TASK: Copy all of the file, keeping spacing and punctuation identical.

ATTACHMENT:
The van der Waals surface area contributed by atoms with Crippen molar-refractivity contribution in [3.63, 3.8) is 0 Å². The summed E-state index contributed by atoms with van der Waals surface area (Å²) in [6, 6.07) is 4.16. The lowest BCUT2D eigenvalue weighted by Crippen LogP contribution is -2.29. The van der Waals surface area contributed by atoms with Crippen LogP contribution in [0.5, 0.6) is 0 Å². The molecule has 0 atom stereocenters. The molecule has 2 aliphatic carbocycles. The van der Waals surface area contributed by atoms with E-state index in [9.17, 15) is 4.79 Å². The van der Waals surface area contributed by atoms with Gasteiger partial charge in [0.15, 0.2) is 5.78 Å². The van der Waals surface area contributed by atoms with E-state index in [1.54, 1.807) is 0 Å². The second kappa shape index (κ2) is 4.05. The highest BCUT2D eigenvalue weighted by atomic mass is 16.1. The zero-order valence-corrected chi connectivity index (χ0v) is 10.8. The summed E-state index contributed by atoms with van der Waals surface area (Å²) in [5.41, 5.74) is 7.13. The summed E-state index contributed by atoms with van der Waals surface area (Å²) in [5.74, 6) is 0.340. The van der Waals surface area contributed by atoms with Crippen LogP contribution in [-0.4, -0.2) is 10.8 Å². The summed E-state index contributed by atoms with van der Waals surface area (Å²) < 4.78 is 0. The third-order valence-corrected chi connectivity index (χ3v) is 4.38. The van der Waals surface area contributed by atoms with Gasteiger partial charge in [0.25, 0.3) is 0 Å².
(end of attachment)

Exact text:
The van der Waals surface area contributed by atoms with Crippen molar-refractivity contribution in [3.63, 3.8) is 0 Å². The summed E-state index contributed by atoms with van der Waals surface area (Å²) in [6, 6.07) is 4.16. The lowest BCUT2D eigenvalue weighted by Crippen LogP contribution is -2.29. The van der Waals surface area contributed by atoms with Crippen LogP contribution in [0.5, 0.6) is 0 Å². The molecule has 0 atom stereocenters. The molecule has 2 aliphatic carbocycles. The van der Waals surface area contributed by atoms with E-state index in [9.17, 15) is 4.79 Å². The van der Waals surface area contributed by atoms with Gasteiger partial charge in [0.15, 0.2) is 5.78 Å². The van der Waals surface area contributed by atoms with E-state index in [1.54, 1.807) is 0 Å². The second kappa shape index (κ2) is 4.05. The highest BCUT2D eigenvalue weighted by atomic mass is 16.1. The zero-order valence-corrected chi connectivity index (χ0v) is 10.8. The summed E-state index contributed by atoms with van der Waals surface area (Å²) in [5.41, 5.74) is 7.13. The summed E-state index contributed by atoms with van der Waals surface area (Å²) in [5.74, 6) is 0.340. The van der Waals surface area contributed by atoms with Crippen LogP contribution in [-0.4, -0.2) is 10.8 Å². The summed E-state index contributed by atoms with van der Waals surface area (Å²) < 4.78 is 0. The third-order valence-corrected chi connectivity index (χ3v) is 4.38. The van der Waals surface area contributed by atoms with Gasteiger partial charge in [0.25, 0.3) is 0 Å².